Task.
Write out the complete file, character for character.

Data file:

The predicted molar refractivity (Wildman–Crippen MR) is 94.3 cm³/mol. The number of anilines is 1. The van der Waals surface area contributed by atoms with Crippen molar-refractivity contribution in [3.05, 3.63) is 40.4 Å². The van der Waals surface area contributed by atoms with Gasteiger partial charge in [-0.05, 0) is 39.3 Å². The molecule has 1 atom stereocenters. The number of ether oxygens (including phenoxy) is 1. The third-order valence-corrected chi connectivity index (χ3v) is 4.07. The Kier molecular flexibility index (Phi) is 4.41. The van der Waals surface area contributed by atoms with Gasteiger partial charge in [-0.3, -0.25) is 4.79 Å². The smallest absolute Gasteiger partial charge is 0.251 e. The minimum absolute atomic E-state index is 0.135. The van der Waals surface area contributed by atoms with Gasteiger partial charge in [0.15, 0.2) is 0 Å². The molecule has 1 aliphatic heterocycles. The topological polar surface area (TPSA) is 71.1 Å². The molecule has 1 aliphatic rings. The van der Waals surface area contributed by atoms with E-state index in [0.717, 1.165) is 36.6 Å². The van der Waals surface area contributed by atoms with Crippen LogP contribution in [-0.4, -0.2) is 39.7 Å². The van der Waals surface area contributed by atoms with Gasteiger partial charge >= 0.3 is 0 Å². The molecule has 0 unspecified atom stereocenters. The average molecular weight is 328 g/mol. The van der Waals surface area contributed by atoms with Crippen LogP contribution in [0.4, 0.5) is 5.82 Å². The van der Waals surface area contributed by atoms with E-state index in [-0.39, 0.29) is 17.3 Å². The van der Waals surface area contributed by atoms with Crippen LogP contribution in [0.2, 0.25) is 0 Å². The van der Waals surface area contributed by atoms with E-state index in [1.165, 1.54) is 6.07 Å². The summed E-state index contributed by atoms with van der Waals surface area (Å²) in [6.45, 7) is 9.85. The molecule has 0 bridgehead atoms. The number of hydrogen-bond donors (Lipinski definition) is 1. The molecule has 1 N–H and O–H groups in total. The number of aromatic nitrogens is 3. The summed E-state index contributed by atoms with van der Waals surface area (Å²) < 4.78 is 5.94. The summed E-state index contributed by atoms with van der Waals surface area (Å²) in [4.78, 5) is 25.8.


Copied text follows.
The predicted molar refractivity (Wildman–Crippen MR) is 94.3 cm³/mol. The number of anilines is 1. The van der Waals surface area contributed by atoms with Crippen molar-refractivity contribution in [3.05, 3.63) is 40.4 Å². The van der Waals surface area contributed by atoms with Gasteiger partial charge in [-0.05, 0) is 39.3 Å². The molecule has 1 atom stereocenters. The number of ether oxygens (including phenoxy) is 1. The third-order valence-corrected chi connectivity index (χ3v) is 4.07. The Kier molecular flexibility index (Phi) is 4.41. The van der Waals surface area contributed by atoms with Gasteiger partial charge in [-0.3, -0.25) is 4.79 Å². The smallest absolute Gasteiger partial charge is 0.251 e. The minimum absolute atomic E-state index is 0.135. The van der Waals surface area contributed by atoms with Gasteiger partial charge in [0.15, 0.2) is 0 Å². The molecule has 1 aliphatic heterocycles. The topological polar surface area (TPSA) is 71.1 Å². The molecule has 1 aliphatic rings. The van der Waals surface area contributed by atoms with E-state index in [0.717, 1.165) is 36.6 Å². The van der Waals surface area contributed by atoms with Crippen LogP contribution in [-0.4, -0.2) is 39.7 Å². The van der Waals surface area contributed by atoms with Gasteiger partial charge >= 0.3 is 0 Å². The molecule has 0 unspecified atom stereocenters. The average molecular weight is 328 g/mol. The van der Waals surface area contributed by atoms with Crippen LogP contribution in [0.4, 0.5) is 5.82 Å². The van der Waals surface area contributed by atoms with E-state index in [-0.39, 0.29) is 17.3 Å². The van der Waals surface area contributed by atoms with Crippen LogP contribution in [0.2, 0.25) is 0 Å². The van der Waals surface area contributed by atoms with E-state index in [1.165, 1.54) is 6.07 Å². The summed E-state index contributed by atoms with van der Waals surface area (Å²) in [6.45, 7) is 9.85. The molecule has 0 bridgehead atoms. The number of hydrogen-bond donors (Lipinski definition) is 1. The molecule has 1 N–H and O–H groups in total. The number of aromatic nitrogens is 3. The summed E-state index contributed by atoms with van der Waals surface area (Å²) < 4.78 is 5.94. The summed E-state index contributed by atoms with van der Waals surface area (Å²) in [4.78, 5) is 25.8.